The mill was powered by a steam-driven electric generator fired by Dutch ovens, which burnt wet sawdust fed by either conveyor belts throughout the mill or from storage bins. The power plant consisted of a twin Tangye steam engine with a cylinder bore of 14 inches and a stroke of 28 inches, generating 134kW (180hp). A multi-tubular boiler powered a log turner for the break-down bench.
There was a Pacific carriage feeding twin break-down saws of the inserted teeth type, which was capable of taking logs up to 11m (36ft) in length. There were also four breast benches and a deal frame. A deal frame was a sawing system equipped with multiple saws that could cut a flitch of timber into several boards at once.
A 1913 Bedford direct coupled steam-driven electric generator supplied 400 Volts of three-phrase AC power. This electric generator drove eleven separate motors.
The sawn timber was graded on a covered sorting table with a moving chain – one of the first in New Zealand – and the yard was worked by a Williamette Hydraulic Hoist Straddle carrier, the first of its type in New Zealand.
The mill started operating in 1936 and at its peak employed more than 100 workers. The first version of the mill was destroyed by fire on Sunday April 2, 1939, which was started by the Dutch ovens. Unfortunately, at the time the water supply was off, leaving mill staff unable to fight the fire and they could only stand by and watch as their workplace was destroyed.
After it was rebuilt in a smaller form that same year, it continued
cutting until August 8, 1941, when it was forced to close due to continued losses sustained by the company in other areas and timber sourcing issues.
The cutting rights in the eastern portion of the concession were sold to the Ketetahi Timber Company and the Pokaka Timber Company.
Efforts to sell the mill to the Forest Service were unsuccessful, but other parts of the forest block were sold to the Dominion Timber Company at Owhango, amounting to an area of 3,237 hectares.
In early 1942, the majority of the firm’s equipment was advertised for sale. The Egmont Box Company mill was sold to well-known sawmiller FJ Carter along with the remaining cutting rights for £33,000. The mill was dismantled and some items of equipment were moved to the Pukehinau clearing and rebuilt along with equipment from the Carter mill at Pokaka. This mill was operated under the name of the Pokaka Timber Company.
Carters then made the decision to not use the tram system for log transport but instead to use trucks. The railway was torn up and the track bed converted into a road for trucks to use. This road, known as John McDonald Road, follows closely the original tram formation and today gives access to the Pukehinau caves and at the end is the clearing where the Pokaka mill once stood. The remaining items of sawmilling equipment from the mill were sold off to other interested buyers.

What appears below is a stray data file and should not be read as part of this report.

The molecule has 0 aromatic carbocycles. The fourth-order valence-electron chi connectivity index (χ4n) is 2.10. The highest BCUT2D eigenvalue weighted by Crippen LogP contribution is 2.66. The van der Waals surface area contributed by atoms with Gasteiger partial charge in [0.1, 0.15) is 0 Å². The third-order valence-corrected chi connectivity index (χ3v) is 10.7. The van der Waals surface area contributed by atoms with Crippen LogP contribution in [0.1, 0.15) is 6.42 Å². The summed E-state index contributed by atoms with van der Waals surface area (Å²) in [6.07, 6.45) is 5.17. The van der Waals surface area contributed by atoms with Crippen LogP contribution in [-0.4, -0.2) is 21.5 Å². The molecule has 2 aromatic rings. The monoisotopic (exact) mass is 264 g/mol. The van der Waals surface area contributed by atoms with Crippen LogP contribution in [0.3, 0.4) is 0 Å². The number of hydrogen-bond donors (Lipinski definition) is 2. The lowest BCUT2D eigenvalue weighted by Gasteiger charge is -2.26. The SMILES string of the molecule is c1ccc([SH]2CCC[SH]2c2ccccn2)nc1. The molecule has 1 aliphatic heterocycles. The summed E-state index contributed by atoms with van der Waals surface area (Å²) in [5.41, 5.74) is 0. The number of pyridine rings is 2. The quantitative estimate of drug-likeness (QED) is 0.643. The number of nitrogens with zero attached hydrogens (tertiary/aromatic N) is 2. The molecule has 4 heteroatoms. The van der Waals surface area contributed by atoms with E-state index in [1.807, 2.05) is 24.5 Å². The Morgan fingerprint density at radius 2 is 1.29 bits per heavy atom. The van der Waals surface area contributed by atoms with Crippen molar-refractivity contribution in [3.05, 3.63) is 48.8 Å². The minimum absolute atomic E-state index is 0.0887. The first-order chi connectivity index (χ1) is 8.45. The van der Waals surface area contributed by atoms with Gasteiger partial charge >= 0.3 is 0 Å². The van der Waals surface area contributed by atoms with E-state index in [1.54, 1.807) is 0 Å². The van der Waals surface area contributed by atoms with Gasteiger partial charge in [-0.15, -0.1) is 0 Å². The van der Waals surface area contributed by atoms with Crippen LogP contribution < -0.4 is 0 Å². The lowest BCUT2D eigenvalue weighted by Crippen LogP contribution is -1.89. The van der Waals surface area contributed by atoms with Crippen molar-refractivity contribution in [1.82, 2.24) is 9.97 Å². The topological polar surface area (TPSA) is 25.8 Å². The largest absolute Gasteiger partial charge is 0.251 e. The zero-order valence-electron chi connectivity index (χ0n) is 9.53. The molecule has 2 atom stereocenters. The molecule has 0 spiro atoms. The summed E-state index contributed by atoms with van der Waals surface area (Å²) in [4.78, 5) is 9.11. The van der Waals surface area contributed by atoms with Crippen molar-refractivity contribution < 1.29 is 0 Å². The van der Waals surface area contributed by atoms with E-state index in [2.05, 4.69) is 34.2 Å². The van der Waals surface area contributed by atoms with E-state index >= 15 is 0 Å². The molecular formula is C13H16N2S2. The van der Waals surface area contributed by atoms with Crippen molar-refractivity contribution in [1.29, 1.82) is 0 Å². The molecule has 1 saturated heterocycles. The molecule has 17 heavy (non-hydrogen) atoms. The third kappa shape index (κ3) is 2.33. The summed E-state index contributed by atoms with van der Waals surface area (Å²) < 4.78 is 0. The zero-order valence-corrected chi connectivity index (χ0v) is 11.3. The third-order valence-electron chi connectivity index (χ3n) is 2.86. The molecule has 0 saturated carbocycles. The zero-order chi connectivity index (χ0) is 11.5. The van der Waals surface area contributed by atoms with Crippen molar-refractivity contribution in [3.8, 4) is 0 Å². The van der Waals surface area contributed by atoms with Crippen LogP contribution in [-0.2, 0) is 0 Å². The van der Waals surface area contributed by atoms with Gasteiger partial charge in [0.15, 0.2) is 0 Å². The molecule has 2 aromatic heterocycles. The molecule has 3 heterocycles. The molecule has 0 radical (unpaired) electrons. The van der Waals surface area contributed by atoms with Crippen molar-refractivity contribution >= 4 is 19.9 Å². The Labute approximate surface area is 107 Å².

The Downfall Of The Egmont Box Company
There were two issues that led to the demise of The Egmont Box Company. The first was that the available amount of Kahikatea in the Taurewa block had been grossly over estimated and it was subsequently discovered to be only 1% of all the major timber trees present. The original estimate of block was; 33% Kahikatea, 30% Rimu, 20% Totara and 17% Matai.
The company knew by 1936 that “white pine is negligible” and although it was authorised to expand into the sawmilling of other native species, this proved to be uneconomical, and indeed, contributed to the firm’s financial losses.
In retrospect, the company would have been better off purchasing the needed Kahikatea from other saw milling firms.
Following the 1940 AGM, the directors were instructed to stop milling operations and dispose of the firm’s timber rights and to concentrate on the business of making and selling butter and cheese containers.
Involvement With Tongariro Timber
Much of the difficulties experienced by The Egmont Box Company can be traced to its dealings with the Tongariro Timber Company and, in particular, that company’s royalty payments, as well as land tenure, labour and even the onset of the First World War.
Tongariro Timber had been granted access to some 55,000ha of bush on the condition it constructed a light rail line of some 40 miles [65km] from the main truck line at Kakahi to Pukawa on the shores of Lake Taupo.